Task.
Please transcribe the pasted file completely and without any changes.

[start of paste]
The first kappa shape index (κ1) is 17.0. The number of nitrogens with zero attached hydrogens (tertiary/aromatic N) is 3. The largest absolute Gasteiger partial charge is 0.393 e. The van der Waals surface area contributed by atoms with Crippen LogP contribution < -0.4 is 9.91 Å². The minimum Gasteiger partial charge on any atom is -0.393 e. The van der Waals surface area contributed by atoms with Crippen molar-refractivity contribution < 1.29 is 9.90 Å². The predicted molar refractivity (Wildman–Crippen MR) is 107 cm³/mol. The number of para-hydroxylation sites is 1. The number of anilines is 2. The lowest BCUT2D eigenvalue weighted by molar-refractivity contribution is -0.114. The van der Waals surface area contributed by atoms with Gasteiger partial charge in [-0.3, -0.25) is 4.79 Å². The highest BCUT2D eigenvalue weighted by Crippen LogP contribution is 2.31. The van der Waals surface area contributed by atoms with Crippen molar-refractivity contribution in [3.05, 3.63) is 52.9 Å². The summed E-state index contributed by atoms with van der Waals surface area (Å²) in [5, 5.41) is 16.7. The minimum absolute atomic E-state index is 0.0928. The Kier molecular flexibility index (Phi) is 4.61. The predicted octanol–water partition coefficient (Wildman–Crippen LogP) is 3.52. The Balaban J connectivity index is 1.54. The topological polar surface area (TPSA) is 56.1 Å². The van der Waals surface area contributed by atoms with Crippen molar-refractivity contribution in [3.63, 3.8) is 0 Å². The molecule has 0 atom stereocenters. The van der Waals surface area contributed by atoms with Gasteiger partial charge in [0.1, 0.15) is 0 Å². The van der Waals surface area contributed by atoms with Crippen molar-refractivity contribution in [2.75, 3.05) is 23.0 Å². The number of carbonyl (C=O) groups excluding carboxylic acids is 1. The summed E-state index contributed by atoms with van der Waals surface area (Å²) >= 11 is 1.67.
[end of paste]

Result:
The first kappa shape index (κ1) is 17.0. The number of nitrogens with zero attached hydrogens (tertiary/aromatic N) is 3. The largest absolute Gasteiger partial charge is 0.393 e. The van der Waals surface area contributed by atoms with Crippen LogP contribution < -0.4 is 9.91 Å². The minimum Gasteiger partial charge on any atom is -0.393 e. The van der Waals surface area contributed by atoms with Crippen molar-refractivity contribution < 1.29 is 9.90 Å². The predicted molar refractivity (Wildman–Crippen MR) is 107 cm³/mol. The number of para-hydroxylation sites is 1. The number of anilines is 2. The lowest BCUT2D eigenvalue weighted by molar-refractivity contribution is -0.114. The van der Waals surface area contributed by atoms with Gasteiger partial charge in [-0.3, -0.25) is 4.79 Å². The highest BCUT2D eigenvalue weighted by Crippen LogP contribution is 2.31. The van der Waals surface area contributed by atoms with Crippen molar-refractivity contribution in [3.05, 3.63) is 52.9 Å². The summed E-state index contributed by atoms with van der Waals surface area (Å²) in [5, 5.41) is 16.7. The minimum absolute atomic E-state index is 0.0928. The Kier molecular flexibility index (Phi) is 4.61. The predicted octanol–water partition coefficient (Wildman–Crippen LogP) is 3.52. The Balaban J connectivity index is 1.54. The topological polar surface area (TPSA) is 56.1 Å². The van der Waals surface area contributed by atoms with Crippen molar-refractivity contribution in [3.63, 3.8) is 0 Å². The molecule has 0 atom stereocenters. The van der Waals surface area contributed by atoms with Gasteiger partial charge in [0.1, 0.15) is 0 Å². The van der Waals surface area contributed by atoms with Crippen molar-refractivity contribution in [2.75, 3.05) is 23.0 Å². The number of carbonyl (C=O) groups excluding carboxylic acids is 1. The summed E-state index contributed by atoms with van der Waals surface area (Å²) >= 11 is 1.67.